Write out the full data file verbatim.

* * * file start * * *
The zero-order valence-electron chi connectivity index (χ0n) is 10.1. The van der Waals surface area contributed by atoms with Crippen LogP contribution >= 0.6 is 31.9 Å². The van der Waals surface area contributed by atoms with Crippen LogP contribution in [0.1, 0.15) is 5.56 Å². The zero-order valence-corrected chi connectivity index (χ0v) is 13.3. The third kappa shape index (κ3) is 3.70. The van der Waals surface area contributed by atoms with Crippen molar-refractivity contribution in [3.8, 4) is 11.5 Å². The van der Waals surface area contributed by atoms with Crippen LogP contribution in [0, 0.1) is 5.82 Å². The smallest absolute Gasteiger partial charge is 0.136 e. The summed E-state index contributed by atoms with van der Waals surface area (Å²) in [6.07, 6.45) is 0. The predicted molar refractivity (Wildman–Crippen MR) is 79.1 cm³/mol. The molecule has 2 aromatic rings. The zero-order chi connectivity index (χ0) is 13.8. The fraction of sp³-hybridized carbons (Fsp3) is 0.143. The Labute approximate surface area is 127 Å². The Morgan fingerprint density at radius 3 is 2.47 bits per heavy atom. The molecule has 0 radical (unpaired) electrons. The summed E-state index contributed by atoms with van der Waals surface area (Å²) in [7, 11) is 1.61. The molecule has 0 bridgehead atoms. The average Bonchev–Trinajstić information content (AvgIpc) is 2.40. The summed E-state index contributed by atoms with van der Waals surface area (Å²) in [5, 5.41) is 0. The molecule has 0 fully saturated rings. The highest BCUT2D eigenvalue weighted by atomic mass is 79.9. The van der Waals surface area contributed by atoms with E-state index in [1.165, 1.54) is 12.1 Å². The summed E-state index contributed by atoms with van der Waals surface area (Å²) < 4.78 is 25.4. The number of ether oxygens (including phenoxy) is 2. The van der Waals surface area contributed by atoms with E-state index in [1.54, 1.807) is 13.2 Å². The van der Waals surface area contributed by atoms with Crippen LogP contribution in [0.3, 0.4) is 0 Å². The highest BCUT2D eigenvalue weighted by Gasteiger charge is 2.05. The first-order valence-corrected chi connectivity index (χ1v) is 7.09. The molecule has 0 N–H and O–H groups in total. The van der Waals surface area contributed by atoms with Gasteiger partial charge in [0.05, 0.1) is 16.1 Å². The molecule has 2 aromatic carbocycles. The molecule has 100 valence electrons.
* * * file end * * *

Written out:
The zero-order valence-electron chi connectivity index (χ0n) is 10.1. The van der Waals surface area contributed by atoms with Crippen LogP contribution >= 0.6 is 31.9 Å². The van der Waals surface area contributed by atoms with Crippen LogP contribution in [0.1, 0.15) is 5.56 Å². The zero-order valence-corrected chi connectivity index (χ0v) is 13.3. The third kappa shape index (κ3) is 3.70. The van der Waals surface area contributed by atoms with Crippen molar-refractivity contribution in [3.8, 4) is 11.5 Å². The van der Waals surface area contributed by atoms with Crippen LogP contribution in [0, 0.1) is 5.82 Å². The smallest absolute Gasteiger partial charge is 0.136 e. The summed E-state index contributed by atoms with van der Waals surface area (Å²) in [6.07, 6.45) is 0. The predicted molar refractivity (Wildman–Crippen MR) is 79.1 cm³/mol. The molecule has 2 aromatic rings. The zero-order chi connectivity index (χ0) is 13.8. The fraction of sp³-hybridized carbons (Fsp3) is 0.143. The Labute approximate surface area is 127 Å². The Morgan fingerprint density at radius 3 is 2.47 bits per heavy atom. The molecule has 0 radical (unpaired) electrons. The summed E-state index contributed by atoms with van der Waals surface area (Å²) in [7, 11) is 1.61. The molecule has 0 bridgehead atoms. The average Bonchev–Trinajstić information content (AvgIpc) is 2.40. The summed E-state index contributed by atoms with van der Waals surface area (Å²) in [5, 5.41) is 0. The molecule has 0 fully saturated rings. The highest BCUT2D eigenvalue weighted by atomic mass is 79.9. The van der Waals surface area contributed by atoms with E-state index in [1.165, 1.54) is 12.1 Å². The summed E-state index contributed by atoms with van der Waals surface area (Å²) < 4.78 is 25.4. The number of ether oxygens (including phenoxy) is 2. The van der Waals surface area contributed by atoms with E-state index in [1.54, 1.807) is 13.2 Å². The van der Waals surface area contributed by atoms with Crippen LogP contribution in [0.3, 0.4) is 0 Å². The highest BCUT2D eigenvalue weighted by Gasteiger charge is 2.05. The first-order valence-corrected chi connectivity index (χ1v) is 7.09. The molecule has 0 N–H and O–H groups in total. The van der Waals surface area contributed by atoms with Gasteiger partial charge in [0.05, 0.1) is 16.1 Å². The molecule has 2 aromatic carbocycles. The molecule has 100 valence electrons.